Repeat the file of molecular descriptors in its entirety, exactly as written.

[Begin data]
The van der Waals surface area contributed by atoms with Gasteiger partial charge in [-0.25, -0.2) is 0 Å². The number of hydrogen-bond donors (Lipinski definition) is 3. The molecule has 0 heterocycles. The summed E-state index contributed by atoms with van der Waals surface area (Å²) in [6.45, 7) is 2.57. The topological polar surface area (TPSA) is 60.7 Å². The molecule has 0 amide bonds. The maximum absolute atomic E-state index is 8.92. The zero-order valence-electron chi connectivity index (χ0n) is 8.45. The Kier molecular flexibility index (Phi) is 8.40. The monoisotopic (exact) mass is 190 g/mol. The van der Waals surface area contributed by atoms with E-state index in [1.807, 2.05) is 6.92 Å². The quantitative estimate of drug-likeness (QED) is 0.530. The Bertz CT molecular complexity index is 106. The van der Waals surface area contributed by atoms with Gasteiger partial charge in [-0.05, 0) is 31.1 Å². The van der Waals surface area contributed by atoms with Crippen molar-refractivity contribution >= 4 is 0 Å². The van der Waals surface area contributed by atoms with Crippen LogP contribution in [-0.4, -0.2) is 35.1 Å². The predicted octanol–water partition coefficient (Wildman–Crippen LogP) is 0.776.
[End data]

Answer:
The van der Waals surface area contributed by atoms with Gasteiger partial charge in [-0.25, -0.2) is 0 Å². The number of hydrogen-bond donors (Lipinski definition) is 3. The molecule has 0 heterocycles. The summed E-state index contributed by atoms with van der Waals surface area (Å²) in [6.45, 7) is 2.57. The topological polar surface area (TPSA) is 60.7 Å². The molecule has 0 amide bonds. The maximum absolute atomic E-state index is 8.92. The zero-order valence-electron chi connectivity index (χ0n) is 8.45. The Kier molecular flexibility index (Phi) is 8.40. The monoisotopic (exact) mass is 190 g/mol. The van der Waals surface area contributed by atoms with E-state index in [1.807, 2.05) is 6.92 Å². The quantitative estimate of drug-likeness (QED) is 0.530. The Bertz CT molecular complexity index is 106. The van der Waals surface area contributed by atoms with Gasteiger partial charge in [-0.05, 0) is 31.1 Å². The van der Waals surface area contributed by atoms with Crippen molar-refractivity contribution >= 4 is 0 Å². The van der Waals surface area contributed by atoms with Crippen LogP contribution in [-0.4, -0.2) is 35.1 Å². The predicted octanol–water partition coefficient (Wildman–Crippen LogP) is 0.776.